by ltsply2, Fri Sep 29, 2006 at 12:58:47 PM EDT
Released from SoapBlox/Chicago
Tammy Duckworth's campaign ads are out. And they're on YouTube!
The first one, titled "Duty", weaves her biographical story with Congress' failures to hold the Bush administration accountable for the failed policies in Iraq or the lack of an energy policy that meets the needs of the American people. No mention of the fact that it is a Republican congress, or that she is a Democrat. In fact, at the end she throws in the line, "I won't be a rubberstamp for any party in Congress." Stressing your independence is fine, but that line, IMHO, insults the Democratic base (YMMV). Now, IL-06 is more than 3:2 Republican in self-identification so perhaps it is forgivable, but I'm not convinced it's necessary.
Her second ad, "Truth", is a different ball game. It is entirely defensive, trying to set the record straight regarding Roskam's lies about her stance on immigration. She doesn't call them lies though and is almost congenial about the whole thing. Still no mention of "Republican lies" or that she is a Democrat.
I'm not sure who produced the ads, but if you have a subscription to FECInfoPro (anyone?) it can be found here.
by Chris Bowers, Fri Sep 29, 2006 at 08:55:28 AM EDT
On the Web: Chris Carney for Congress
This doesn't talk about Iraq, but PA-10 is a special case district where the incumbent Republican is in trouble for other reasons
The ad is a Republican father talking about his daughter and family values. It kind of beats around the bush a little bit, but I think it might be just enough to further hammer this message home: Don Sherwood choked his mistress / young staffer. It is tricky, becuase I'm not sure how direct you want to be. Then again, if you don't point it out here, when are you going to do so?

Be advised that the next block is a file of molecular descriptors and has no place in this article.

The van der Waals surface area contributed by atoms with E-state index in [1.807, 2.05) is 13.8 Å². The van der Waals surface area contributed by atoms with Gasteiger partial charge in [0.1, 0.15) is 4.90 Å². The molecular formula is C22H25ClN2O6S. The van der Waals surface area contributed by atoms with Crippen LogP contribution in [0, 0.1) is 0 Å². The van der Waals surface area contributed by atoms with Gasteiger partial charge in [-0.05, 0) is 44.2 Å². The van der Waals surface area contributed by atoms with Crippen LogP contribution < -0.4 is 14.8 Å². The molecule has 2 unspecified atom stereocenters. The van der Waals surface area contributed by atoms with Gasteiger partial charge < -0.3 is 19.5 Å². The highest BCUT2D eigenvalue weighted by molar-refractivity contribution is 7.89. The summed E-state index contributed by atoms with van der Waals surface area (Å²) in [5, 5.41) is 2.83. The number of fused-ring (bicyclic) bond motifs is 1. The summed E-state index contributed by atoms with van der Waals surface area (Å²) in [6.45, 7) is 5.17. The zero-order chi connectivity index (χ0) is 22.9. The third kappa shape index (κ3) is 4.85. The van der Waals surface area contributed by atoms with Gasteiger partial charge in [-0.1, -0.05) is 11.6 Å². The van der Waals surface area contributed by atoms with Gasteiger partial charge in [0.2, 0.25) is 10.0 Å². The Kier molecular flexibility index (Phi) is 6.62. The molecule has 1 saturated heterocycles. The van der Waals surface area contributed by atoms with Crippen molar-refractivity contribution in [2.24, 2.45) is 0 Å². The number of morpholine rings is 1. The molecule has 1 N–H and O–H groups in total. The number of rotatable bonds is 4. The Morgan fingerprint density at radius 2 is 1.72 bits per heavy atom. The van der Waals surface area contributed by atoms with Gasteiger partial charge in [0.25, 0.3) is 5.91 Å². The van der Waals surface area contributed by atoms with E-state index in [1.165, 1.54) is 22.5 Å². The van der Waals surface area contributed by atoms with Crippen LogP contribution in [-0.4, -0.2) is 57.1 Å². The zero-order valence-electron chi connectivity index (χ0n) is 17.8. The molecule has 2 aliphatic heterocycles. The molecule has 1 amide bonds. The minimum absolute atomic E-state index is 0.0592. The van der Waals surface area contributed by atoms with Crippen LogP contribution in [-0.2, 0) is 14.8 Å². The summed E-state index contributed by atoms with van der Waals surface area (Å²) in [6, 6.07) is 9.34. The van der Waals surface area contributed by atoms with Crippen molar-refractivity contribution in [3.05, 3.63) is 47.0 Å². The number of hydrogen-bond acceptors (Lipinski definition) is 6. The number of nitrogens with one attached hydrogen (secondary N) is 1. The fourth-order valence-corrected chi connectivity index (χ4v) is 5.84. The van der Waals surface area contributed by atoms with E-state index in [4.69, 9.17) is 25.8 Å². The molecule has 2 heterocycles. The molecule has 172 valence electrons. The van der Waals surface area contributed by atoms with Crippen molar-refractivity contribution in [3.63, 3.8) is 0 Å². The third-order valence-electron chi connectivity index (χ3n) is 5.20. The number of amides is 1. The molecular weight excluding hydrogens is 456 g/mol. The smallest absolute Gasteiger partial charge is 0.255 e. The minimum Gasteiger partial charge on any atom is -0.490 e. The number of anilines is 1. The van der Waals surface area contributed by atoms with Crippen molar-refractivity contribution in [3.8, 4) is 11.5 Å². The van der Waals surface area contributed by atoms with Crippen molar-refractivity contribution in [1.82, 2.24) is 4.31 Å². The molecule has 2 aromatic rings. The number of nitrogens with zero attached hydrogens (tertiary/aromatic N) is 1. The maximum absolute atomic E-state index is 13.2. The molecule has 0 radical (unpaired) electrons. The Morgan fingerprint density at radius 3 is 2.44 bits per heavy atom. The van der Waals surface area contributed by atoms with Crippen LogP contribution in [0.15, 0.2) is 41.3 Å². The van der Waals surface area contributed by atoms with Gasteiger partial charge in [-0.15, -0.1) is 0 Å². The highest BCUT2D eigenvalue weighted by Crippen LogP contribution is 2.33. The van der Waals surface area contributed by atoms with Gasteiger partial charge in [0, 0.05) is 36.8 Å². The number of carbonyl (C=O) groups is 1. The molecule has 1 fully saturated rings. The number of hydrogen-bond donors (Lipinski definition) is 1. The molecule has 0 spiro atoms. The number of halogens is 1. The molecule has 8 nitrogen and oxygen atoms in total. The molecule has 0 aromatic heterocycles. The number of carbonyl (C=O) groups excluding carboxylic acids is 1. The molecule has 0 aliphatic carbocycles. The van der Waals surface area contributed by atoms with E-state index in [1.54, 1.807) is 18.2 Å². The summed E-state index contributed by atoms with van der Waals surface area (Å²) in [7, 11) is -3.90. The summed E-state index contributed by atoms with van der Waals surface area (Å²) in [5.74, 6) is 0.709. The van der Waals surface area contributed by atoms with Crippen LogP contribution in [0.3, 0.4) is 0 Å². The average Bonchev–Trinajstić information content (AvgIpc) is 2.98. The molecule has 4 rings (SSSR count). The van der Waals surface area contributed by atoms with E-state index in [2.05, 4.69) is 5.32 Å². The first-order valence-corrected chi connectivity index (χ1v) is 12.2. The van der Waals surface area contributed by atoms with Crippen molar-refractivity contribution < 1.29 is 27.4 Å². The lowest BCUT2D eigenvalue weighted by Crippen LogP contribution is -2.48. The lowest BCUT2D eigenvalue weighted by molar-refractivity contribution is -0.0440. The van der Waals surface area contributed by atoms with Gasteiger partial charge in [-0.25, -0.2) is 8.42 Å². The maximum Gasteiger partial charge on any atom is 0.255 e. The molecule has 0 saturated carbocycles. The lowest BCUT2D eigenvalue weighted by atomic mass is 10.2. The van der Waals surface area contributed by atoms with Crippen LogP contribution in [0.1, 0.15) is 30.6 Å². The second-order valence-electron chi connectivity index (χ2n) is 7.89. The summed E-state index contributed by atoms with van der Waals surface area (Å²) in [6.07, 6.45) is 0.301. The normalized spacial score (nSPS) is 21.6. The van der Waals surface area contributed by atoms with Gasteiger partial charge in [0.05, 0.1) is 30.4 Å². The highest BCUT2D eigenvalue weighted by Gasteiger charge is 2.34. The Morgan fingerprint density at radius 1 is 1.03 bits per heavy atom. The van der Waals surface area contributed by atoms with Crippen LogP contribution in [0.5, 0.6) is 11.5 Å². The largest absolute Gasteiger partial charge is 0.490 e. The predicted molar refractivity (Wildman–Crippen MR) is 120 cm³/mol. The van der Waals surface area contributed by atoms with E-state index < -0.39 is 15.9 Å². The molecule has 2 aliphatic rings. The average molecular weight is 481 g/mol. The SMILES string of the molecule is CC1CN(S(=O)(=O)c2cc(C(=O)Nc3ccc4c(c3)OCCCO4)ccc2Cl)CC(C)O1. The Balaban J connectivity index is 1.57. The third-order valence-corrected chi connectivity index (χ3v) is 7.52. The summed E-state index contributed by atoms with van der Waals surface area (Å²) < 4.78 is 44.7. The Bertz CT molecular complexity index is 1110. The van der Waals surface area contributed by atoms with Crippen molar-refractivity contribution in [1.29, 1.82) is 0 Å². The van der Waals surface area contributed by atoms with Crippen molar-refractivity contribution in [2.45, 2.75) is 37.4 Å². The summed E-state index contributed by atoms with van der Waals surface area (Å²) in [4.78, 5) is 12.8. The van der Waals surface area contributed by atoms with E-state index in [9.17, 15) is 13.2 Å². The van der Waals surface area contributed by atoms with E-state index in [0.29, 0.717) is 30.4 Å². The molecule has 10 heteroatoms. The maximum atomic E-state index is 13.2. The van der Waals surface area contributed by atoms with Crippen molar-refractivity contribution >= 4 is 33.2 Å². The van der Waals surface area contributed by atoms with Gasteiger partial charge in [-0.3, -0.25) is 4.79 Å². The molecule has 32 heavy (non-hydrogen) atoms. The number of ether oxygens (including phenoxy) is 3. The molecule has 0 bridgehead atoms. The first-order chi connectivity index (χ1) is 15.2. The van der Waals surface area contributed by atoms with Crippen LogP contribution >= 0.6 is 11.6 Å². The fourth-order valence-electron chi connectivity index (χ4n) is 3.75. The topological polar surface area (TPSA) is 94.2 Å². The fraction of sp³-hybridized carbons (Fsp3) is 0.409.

What do you think?
by Alliance for a Better CA, Tue Sep 26, 2006 at 03:30:22 PM EDT
May I humbly submit our two new ads for Stoller and company to go to town on...
by Patrick Murphy for Congress, Tue Sep 26, 2006 at 12:06:58 PM EDT
Bumped. In light of the messaging coming Murphy's way, what do you think of this ad? Also, Patrick Murphy is on the Netroots Act Blue page--Chris
Today, the campaign is proud to announce a new ad on both broadcast and cable television throughout Pennsylvania's 8th District: "Taking a Stand."
On Sunday, Congressman Fitzpatrick and Patrick Murphy debated the biggest issue facing our country today: the War in Iraq. Patrick Murphy supports a timeline to bring our troops home. Congressman Fitzpatrick supports President Bush's open-ended commitment in Iraq.
The difference couldn't be any more clear.
"I have served in the military, I have lived in the military environment. Where we have timelines for absolutely everything...In Iraq we had timelines to have their elections, we had timelines for them to pass their constitution. We need a timeline to tell the Iraqis, to articulate to them, to show them, that we are not going to be there forever and that we are bringing our troops home." (Doylestown Intelligencer debate, September 24, 2006)